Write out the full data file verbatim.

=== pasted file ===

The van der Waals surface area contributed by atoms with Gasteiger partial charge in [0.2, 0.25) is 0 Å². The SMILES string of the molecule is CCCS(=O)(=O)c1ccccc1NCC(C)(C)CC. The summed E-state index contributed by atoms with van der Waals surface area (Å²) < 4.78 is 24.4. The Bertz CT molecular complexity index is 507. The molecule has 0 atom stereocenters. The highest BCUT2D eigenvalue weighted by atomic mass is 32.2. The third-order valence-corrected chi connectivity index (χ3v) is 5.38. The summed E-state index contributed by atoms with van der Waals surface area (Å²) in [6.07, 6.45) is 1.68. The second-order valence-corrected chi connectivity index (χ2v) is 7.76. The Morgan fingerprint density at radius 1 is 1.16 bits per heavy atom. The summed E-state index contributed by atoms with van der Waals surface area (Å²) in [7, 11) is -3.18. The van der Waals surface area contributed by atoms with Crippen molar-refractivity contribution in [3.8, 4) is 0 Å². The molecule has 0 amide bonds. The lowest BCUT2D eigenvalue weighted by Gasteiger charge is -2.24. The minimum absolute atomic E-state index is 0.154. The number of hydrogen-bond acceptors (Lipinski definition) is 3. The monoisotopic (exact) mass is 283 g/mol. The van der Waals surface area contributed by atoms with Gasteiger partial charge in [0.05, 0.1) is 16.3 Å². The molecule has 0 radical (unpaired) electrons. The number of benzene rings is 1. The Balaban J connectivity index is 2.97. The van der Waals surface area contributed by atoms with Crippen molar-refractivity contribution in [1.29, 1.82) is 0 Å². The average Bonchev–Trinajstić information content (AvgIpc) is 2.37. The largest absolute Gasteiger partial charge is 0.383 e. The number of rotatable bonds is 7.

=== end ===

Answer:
The van der Waals surface area contributed by atoms with Gasteiger partial charge in [0.2, 0.25) is 0 Å². The SMILES string of the molecule is CCCS(=O)(=O)c1ccccc1NCC(C)(C)CC. The summed E-state index contributed by atoms with van der Waals surface area (Å²) < 4.78 is 24.4. The Bertz CT molecular complexity index is 507. The molecule has 0 atom stereocenters. The highest BCUT2D eigenvalue weighted by atomic mass is 32.2. The third-order valence-corrected chi connectivity index (χ3v) is 5.38. The summed E-state index contributed by atoms with van der Waals surface area (Å²) in [6.07, 6.45) is 1.68. The second-order valence-corrected chi connectivity index (χ2v) is 7.76. The Morgan fingerprint density at radius 1 is 1.16 bits per heavy atom. The summed E-state index contributed by atoms with van der Waals surface area (Å²) in [7, 11) is -3.18. The van der Waals surface area contributed by atoms with Crippen molar-refractivity contribution in [3.8, 4) is 0 Å². The molecule has 0 amide bonds. The lowest BCUT2D eigenvalue weighted by Gasteiger charge is -2.24. The minimum absolute atomic E-state index is 0.154. The number of hydrogen-bond acceptors (Lipinski definition) is 3. The monoisotopic (exact) mass is 283 g/mol. The van der Waals surface area contributed by atoms with Gasteiger partial charge in [0.05, 0.1) is 16.3 Å². The molecule has 0 radical (unpaired) electrons. The number of benzene rings is 1. The Balaban J connectivity index is 2.97. The van der Waals surface area contributed by atoms with Crippen molar-refractivity contribution in [1.29, 1.82) is 0 Å². The average Bonchev–Trinajstić information content (AvgIpc) is 2.37. The largest absolute Gasteiger partial charge is 0.383 e. The number of rotatable bonds is 7.